"it’s too early to tell whether the conversion rates go up enough." - No, it's not. One need only look at FBX conversion data we & others have put out over the past six months to know beyond any doubt that FBX fundamentally converts better than any other display inventory. Details here: http://bit.ly/XFLix9

    Here's the reality: Valueclick acquired Dotomi because Dotomi proved itself good at turning data into better display ads that are worth more to advertisers. Valueclick wants Dotomi to make *its own* inventory worth more, and that's their near-term focus. Making FB's inventory worth more? That's a discussion they're gonna avoid having with their customers, at least until we and other FBX-ready firms launch enough of their customers onto FBX that they start to hear & feel the sucking sound of incremental budgets going to FBX.

    Kudos to Valueclick for buying a performance display firm and using it to improve their inventory monetization. But Mr. Giuliani, the FBX F.U.D. is a D.U.D.

  2. Rob Leathern says:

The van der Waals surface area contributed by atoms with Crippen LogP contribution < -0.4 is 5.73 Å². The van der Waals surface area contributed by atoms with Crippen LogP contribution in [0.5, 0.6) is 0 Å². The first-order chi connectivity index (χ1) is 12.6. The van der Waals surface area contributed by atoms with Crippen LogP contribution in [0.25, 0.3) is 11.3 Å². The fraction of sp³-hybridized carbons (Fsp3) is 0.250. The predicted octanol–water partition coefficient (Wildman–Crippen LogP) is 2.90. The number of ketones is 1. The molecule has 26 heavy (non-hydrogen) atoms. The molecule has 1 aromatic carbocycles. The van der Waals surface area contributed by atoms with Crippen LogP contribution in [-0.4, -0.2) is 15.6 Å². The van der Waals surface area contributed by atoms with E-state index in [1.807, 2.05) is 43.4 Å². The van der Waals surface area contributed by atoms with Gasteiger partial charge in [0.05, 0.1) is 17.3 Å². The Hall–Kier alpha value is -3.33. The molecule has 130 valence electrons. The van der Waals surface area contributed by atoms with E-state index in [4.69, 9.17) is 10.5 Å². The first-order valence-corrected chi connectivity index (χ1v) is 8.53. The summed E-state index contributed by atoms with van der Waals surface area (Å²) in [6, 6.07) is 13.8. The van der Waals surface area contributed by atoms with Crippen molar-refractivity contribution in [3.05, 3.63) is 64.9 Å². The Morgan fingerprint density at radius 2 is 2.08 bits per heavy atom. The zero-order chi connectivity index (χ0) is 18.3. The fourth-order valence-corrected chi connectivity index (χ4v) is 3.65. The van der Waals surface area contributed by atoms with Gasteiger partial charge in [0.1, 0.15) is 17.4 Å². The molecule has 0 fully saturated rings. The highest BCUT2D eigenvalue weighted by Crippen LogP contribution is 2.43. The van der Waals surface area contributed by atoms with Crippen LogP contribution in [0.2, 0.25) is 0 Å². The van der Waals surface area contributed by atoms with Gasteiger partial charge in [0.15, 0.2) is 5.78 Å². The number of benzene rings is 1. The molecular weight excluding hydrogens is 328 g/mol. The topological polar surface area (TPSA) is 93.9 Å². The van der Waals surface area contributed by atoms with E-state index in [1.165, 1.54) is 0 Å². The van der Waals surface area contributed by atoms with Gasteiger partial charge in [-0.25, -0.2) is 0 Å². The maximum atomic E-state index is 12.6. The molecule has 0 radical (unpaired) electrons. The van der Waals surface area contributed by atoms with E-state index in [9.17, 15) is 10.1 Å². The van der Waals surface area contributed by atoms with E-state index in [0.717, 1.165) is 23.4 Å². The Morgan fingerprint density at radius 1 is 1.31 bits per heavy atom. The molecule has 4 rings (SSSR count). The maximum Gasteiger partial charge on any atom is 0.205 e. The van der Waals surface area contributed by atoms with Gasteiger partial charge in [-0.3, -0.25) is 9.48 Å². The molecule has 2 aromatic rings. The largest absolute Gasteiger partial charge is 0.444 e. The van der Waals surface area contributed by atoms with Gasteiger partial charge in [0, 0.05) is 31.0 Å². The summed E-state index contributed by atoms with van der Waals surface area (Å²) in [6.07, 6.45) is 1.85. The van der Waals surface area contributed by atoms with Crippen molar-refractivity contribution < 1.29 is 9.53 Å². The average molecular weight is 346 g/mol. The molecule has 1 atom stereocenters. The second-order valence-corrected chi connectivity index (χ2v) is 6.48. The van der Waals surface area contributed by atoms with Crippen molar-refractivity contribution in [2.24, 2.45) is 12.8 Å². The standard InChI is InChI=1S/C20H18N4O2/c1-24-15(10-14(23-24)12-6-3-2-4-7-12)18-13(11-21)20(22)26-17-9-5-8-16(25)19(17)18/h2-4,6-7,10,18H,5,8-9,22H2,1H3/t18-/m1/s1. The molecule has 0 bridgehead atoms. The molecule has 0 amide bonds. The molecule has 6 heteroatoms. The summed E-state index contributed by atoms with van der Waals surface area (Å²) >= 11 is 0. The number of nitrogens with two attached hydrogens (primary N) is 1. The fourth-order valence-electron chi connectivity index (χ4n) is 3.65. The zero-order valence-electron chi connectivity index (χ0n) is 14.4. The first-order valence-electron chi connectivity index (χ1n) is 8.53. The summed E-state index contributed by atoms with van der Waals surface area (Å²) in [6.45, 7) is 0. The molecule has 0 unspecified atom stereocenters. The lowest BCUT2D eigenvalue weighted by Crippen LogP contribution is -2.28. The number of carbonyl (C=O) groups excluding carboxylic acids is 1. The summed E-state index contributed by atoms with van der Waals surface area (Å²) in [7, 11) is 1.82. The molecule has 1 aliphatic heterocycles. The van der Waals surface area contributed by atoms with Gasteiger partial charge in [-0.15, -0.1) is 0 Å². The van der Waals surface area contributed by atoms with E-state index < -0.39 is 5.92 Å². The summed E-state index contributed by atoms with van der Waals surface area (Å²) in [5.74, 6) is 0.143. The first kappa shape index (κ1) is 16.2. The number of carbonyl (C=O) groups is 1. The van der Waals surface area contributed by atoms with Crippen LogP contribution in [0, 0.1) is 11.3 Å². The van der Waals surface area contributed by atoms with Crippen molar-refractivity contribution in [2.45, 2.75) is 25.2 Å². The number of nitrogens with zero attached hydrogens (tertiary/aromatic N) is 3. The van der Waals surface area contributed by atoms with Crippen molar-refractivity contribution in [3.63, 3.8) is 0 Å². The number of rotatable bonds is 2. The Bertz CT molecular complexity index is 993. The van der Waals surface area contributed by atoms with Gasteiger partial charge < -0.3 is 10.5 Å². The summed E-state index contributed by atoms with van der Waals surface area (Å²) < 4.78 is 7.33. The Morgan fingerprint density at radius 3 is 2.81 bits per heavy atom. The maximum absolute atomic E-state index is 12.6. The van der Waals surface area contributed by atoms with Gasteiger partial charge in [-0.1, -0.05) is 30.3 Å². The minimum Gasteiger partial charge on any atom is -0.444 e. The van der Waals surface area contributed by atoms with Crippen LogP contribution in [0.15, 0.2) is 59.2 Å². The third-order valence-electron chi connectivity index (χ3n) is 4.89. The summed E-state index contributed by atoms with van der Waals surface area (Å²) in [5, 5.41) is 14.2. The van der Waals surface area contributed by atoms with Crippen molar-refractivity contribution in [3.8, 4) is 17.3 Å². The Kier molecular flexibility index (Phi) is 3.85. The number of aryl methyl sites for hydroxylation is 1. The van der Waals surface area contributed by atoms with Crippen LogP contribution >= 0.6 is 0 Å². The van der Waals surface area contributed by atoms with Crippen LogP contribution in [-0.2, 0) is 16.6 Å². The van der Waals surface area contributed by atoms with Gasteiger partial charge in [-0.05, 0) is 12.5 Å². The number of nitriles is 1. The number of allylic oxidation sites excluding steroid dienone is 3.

Chris makes a good underlying point essentially, that we'll all act in our own self-interest and cheerlead the things we have solutions for, while diminishing those we don't, or don't yet. I'd add to Chris' points that buying FBX falls between agency or client groups sometimes (which certainly doesn't seem like it would be the reason for tepid interest here). We have seen cases where a company works with a DSP for display retargeting using IAB units, then has them actually build FB ad units so they can run FBX (often in arbitrage mode); and a totally separate group is doing regular Facebook ads, sometimes for direct response and sometimes for fan building (and often both - sometimes from different groups again!). It's a messy landscape today where social is involved.

    To my earlier point about cheerleading what you have a solution for, I am not different. We believe that since the creative is the same and the underlying platform is the same (even though the plumbing is not), one tool can do the best job of optimizing all Facebook ads you might have, retargeting or not. Optimal launched the first platform that is a single way to buy both FBX and all native FB ad types (including Premium), and in addition is 100% transparent mainly because you can just attach an existing Facebook ads account you own to our system and then see precisely what media costs are vs. our (modest) % of spend fee. It's just a better experience, I think being able to run all these Facebook ads in one platform: http://bit.ly/fbx-premium